Tuesday, March 07, 2006

The on-the-runs and the Nat West Three

As we mentioned a couple of weeks ago, we're hoping to devote a few more posts to the case of the Nat West Three and the related case of Ian Norris (who we suppose could be called the Morgan Crucible One). A bit of background on both cases here, but the essence is that all four face extradition from Britain to the USA for alleged financial crimes, yet the extradition would be done under an anti-terrorism treaty that was legislated in Britain but never ratified in the USA [GUBU has lots more on the Nat West case]. Furthermore, in the case of the Nat West Three, the alleged crimes were committed in Britain and only peripherally relate to the collapse of Enron, the thread that led to the allegations -- yet the trial would be in Houston before a Texas jury eager for furrin scapegoats for their home-grown scandal.

All this is by of introduction to a story in Tuesday's Times of London which notes another embarrassing aspect to the one-sided extradition treaty: while the Home Secretary chases down white collar suspects at the pleasure of the Bush Justice Department, the US sits on cases of child sex abuse suspects who can't be returned to the UK under existing legislation. Speculating on the reasons for the hold-up in ratifying the treaty on the US side, the Times quotes a "senior US official":

The official said that the problem had been caused by the influential Irish-American lobby, which is worried that the treaty could be used to pursue IRA suspects. Senators are worried about alienating any section of voters before November’s congressional elections. British diplomats have emphasised that, after the Good Friday agreement, Britain has little interest in pursuing IRA suspects.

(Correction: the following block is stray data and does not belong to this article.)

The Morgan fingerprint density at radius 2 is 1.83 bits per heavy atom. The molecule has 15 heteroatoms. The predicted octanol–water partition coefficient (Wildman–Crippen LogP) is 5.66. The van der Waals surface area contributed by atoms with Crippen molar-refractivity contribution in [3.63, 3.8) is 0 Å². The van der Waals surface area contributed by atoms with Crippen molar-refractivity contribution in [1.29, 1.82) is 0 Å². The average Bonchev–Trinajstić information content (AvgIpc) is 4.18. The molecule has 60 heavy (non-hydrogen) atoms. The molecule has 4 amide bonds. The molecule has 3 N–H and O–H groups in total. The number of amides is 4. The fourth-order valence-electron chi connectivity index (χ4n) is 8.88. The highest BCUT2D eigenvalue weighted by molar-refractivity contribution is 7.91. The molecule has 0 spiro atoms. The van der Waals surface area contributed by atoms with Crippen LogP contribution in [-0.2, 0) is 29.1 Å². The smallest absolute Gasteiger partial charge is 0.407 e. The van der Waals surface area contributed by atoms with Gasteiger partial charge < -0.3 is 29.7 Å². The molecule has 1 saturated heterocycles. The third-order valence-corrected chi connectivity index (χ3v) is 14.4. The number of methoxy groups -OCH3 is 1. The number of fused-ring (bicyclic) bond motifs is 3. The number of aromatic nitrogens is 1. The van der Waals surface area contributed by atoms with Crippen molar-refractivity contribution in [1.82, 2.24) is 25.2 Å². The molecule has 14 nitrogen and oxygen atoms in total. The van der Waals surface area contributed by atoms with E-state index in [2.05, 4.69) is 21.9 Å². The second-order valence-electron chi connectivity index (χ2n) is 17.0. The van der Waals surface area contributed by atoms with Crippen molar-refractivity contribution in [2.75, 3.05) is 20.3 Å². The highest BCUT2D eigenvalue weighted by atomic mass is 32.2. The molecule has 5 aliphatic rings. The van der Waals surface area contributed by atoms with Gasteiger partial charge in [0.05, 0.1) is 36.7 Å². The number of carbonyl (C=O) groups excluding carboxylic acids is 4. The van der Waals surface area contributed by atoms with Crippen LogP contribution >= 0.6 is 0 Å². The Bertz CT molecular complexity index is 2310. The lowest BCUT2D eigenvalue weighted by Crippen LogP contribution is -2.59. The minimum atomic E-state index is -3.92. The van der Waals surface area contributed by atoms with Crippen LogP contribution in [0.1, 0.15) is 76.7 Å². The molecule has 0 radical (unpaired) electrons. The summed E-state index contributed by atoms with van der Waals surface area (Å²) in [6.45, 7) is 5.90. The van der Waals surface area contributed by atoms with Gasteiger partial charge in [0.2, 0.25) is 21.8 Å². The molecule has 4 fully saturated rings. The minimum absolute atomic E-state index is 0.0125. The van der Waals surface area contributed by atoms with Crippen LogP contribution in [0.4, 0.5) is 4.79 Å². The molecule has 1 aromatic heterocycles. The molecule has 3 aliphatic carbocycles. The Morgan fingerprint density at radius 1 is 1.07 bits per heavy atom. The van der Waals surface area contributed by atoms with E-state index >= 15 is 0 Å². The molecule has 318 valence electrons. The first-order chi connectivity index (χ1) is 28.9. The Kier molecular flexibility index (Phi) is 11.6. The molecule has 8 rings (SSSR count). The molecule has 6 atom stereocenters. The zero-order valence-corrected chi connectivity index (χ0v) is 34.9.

In fact, since the government was most recently trying to run an on-the-run amnesty through Parliament before they and the Shinners got shamed into abandoning it, this is a perfectly credible position for the diplomats to take. As for the Senate holdup, we hadn't heard a thing about this Irish-American block, though it's fair to say that one luxury of being a Senator is the anonymous hold on pending legislation. More generally, it's another element of the capriciousness of the proceedings against the four that their fate can be linked to US Senate machinations and not the intrinsic merits, or lack thereof, in the case against them.

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